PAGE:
Such side-by-side or longitudinal arrangements have certain limitations. One important deficiency is that the apertures are generally also side by side, in close proximity, and in that situation, it is more difficult to ensure that the contents of the individual compartments do not mix when it is not desired to do so, and to keep the aperture of one compartment from being contaminated with the contents of the other. In addition, it is generally difficult to provide equivalent dispensing of fluid components of differing viscosities, particularly in a squeeze bottle, when such is desired (e.g., with cleansing compositions of different viscosities intended to be mixed in situ); conversely, when equivalent amounts of the fluid components are not needed (e.g., oil and vinegar), it can be problematical to differentially control the amount of each fluid component dispersed through the individual apertures without complex mechanisms for preventing simultaneous and/or equivalent dispensing of both condiments. Thus, while the dual compartment container for fluid dispensing is a significant improvement over the use of individual bottles or containers, those currently available do not provide the maximum convenience that may be desired by a user of these products.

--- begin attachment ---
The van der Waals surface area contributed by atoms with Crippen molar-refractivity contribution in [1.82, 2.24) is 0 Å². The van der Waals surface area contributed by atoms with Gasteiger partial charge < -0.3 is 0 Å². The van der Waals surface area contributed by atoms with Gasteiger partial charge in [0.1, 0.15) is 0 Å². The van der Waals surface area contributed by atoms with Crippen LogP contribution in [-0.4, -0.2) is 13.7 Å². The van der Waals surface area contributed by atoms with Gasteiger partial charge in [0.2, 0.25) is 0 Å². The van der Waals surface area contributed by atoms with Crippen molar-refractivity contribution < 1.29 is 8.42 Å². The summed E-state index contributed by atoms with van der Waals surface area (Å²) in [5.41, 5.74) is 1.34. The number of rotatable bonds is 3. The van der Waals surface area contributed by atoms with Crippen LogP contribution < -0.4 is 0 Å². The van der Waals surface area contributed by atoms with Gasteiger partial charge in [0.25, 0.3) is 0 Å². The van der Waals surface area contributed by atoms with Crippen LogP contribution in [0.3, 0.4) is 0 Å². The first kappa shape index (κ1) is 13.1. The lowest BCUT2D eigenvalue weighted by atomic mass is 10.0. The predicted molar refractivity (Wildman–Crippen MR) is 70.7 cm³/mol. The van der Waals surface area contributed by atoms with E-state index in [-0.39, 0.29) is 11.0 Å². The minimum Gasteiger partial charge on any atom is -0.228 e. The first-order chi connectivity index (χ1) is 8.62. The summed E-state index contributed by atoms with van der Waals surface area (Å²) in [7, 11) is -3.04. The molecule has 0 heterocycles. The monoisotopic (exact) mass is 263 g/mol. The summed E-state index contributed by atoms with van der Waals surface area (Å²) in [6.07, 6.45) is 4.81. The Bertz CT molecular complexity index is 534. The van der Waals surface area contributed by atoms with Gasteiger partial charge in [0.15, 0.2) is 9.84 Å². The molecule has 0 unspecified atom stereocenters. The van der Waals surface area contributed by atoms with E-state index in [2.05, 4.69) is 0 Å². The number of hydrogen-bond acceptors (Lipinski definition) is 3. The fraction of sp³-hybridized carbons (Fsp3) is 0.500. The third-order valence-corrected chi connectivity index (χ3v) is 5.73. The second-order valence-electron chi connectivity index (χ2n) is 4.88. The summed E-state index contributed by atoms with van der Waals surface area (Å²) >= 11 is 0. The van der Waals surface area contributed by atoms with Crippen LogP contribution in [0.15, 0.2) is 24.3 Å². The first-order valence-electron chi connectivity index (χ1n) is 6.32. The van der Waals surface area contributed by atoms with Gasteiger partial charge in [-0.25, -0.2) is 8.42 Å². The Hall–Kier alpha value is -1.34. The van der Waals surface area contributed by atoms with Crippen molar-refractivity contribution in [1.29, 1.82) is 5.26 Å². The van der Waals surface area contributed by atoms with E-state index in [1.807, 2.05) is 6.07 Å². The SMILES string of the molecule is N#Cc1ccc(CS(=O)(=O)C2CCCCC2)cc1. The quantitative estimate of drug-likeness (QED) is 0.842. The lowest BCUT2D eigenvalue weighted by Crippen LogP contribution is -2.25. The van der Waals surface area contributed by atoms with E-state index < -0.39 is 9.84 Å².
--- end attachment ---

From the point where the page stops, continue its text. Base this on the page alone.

The present invention provides a solution to many of these problems by providing a package that allows separate, yet near simultaneous, dispensing of two fluid components from a single package, at a rate that is easily controlled by the user, and does not require the use of complicated mechanisms or manipulations to do so. The package of the invention provides two separate and independent compartments for holding fluid or flowable components, giving a maximum and continuous separation of both fluids and compartment apertures so as to avoid cross-contamination, while offering the opportunity for near simultaneous dispensing of the desired liquids, in the amounts and at the speed and timing desired, regardless of their viscosities. The package of the invention achieves these advantages by arranging the two separate compartments to abut each other along a horizontal, rather than a vertical axis of the package, and having each compartment's aperture directly opposite each other, rather than side by side as in previous dual compartment fluid containers. Thus, the present invention provides enhanced convenience of dispensing of more than one fluid component, while maintaining the ease of use, portability and storage of a single package container for such components.